1. The past year has been incredibly hard for Lebanon, and the world. What do you hope to impart, through ‘Borderline Love’ to young Lebanese who might have struggled through the August 4th explosion, COVID, and other major obstacles? 

My message here is for those who have struggled and continue to struggle, for those who have lost and learned, for those who are still seeking to find a path to a safe shore, to all dreamers and seekers, to all lovers, to parents and youth. I want to tell them all that fighting can be exhausting but the end results will be rewarding. Let them all know that we will not rest, nor will we accept living in a place where our brothers and sisters are being killed. Not when the weak are always abused, and when all we want to do is love yet obstacles are placed in our way. Let them all know that we shall rise, and we will rise stronger than ever because after each storm there is always hope. Borderline Love in Beirut is the utmost manifestation of this idea.

Michelle has been a part of the journey ever since Bigtime Daily started. As a strong learner and passionate writer, she contributes her editing skills for the news agency. She also jots down intellectual pieces from categories such as science and health.

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Lifestyle

The Courageous Journey of Marvin Lee Miller

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Marvin Lee Miller, an undergraduate research assistant trained in the intellectually conducive laboratories of UC Irvine and UC Berkeley, believes in accepting the new challenges that come his way and move ahead. 

Even after a few years, Marvin couldn’t imagine how his life would take a sharp U-turn as he got himself engrossed in scientific research and studies. He has a very humble background. Born in Tijuana, Mexico, Marvin had faced a lot of hardship in his childhood. 

“In a poverty-stricken atmosphere, I knew that only my education could help me—no one else. Initially, I too committed lots of mistakes. I know there’s no excuse for my mistakes. But I took them as my life lessons and moved on. I didn’t receive much support from the people around me. They didn’t show me the right path,” Marvin stated. 

During his adolescent days, his poor associations got him to prison, where he had to spend seven years of his life. 

Looking back, Marvin considered those days were the most difficult phase of his life. He grew up as a foster child and had no guardian to guide him. Things could have been much different if he had a guardian to mentor him when he needed them the most.  

Despite all his past mistakes, Marvin knew that he was a kind-hearted man with an intellectual mind. Bidding adieu to his turbulent past, Marvin vowed to do something bigger and better in life. But he had more roadblocks ahead.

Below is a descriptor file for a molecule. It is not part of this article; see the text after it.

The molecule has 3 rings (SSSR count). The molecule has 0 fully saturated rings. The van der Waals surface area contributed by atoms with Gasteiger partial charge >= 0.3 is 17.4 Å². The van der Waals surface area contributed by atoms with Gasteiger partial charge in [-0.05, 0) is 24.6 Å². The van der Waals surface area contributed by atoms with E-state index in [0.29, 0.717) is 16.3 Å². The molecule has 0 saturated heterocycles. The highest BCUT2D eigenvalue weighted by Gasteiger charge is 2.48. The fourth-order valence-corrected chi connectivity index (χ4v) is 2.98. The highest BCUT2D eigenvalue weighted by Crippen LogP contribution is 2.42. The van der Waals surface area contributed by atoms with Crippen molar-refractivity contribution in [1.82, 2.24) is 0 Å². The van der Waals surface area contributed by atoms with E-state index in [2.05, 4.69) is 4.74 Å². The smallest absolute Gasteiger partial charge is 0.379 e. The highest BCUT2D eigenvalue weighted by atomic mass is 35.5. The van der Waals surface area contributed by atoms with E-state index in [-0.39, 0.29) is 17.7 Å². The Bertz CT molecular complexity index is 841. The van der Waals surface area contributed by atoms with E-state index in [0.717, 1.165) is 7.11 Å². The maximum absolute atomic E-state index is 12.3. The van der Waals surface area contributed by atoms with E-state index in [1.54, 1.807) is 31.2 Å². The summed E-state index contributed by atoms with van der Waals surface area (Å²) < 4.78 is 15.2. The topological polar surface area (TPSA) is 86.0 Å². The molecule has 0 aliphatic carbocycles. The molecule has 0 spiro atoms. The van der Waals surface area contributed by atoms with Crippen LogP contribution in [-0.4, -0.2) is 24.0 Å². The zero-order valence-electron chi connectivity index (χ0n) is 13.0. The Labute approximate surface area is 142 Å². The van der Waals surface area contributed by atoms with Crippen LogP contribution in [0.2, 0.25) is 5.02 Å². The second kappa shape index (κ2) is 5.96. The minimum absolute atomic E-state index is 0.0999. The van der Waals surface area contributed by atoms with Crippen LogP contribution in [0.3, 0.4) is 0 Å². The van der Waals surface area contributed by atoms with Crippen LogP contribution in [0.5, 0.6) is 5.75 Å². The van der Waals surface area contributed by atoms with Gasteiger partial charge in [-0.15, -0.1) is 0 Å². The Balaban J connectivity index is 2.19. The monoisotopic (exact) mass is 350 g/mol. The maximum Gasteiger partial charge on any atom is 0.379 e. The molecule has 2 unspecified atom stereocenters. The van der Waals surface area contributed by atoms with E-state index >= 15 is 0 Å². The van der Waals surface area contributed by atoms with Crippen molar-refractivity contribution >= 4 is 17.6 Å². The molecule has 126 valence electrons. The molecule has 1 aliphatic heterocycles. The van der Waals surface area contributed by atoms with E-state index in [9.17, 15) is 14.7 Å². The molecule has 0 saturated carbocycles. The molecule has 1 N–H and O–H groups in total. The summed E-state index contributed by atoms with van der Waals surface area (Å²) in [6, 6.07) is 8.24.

Once he went out of prison, he faced stiff challenges from his family members as they declined to take him back home. And thus, heartbroken became homeless soon. He had no money, shelter, or even a true friend at that time to at least help him meet the basic needs of life while offering some moral support. 

And as they say, Books are best friends. Marvin soon started reading lots of books. Gradually, he started grasping the significance of education in life and spent a lot of hours on his education. 

Marvin is still grateful to a few generous individuals, including his teachers and counselors who infused the right thoughts in him, which proved to be a turning point in his life for good.  

Right now, Marvin is an undergraduate research assistant trained in the laboratories of UC Irvine and UC Berkeley. 

The university deserves full credit for Marvin’s intellectual development. Over the last few years, he has been able to hone his technical knowledge, interpersonal skills, and professional acumen. He worked with a dynamic team of scientists and academicians who infused necessary research skills into Marvin. 

“I’m fortunate enough to have served as a volunteer for an oncology department at UC Irvine for two years. During this phase, I learned a lot of things, including skeletal muscle research at UC Berkeley. I am now majoring in Molecular and Cell Biology, which is giving me enormous opportunities for research and further studies.” Marvin explained. 

Even though Marvin had a tough childhood experience, he was always interested in studies. As a kid, he loved science and gradually fell in love with Physics and Biology in higher classes. But before he could move to University, his mistakes got him to jail. 

However, as we know where there’s a will, there is a way. Soon, Marvin not only found his lost mojo in education and research, but he became even more serious and dedicated with his studies, research, and practical classes. 

Marvin has already earned four Associate’s degrees from Santa Ana College. He’ll also shortly receive his Graduation Degree in Molecular & Cell Biology. Right now, Marvin is fully concentrating on earning his Ph.D. degree. Marvin aims to develop new medicines and path-breaking solutions to curing serious diseases like Cancer and heart-related ailments.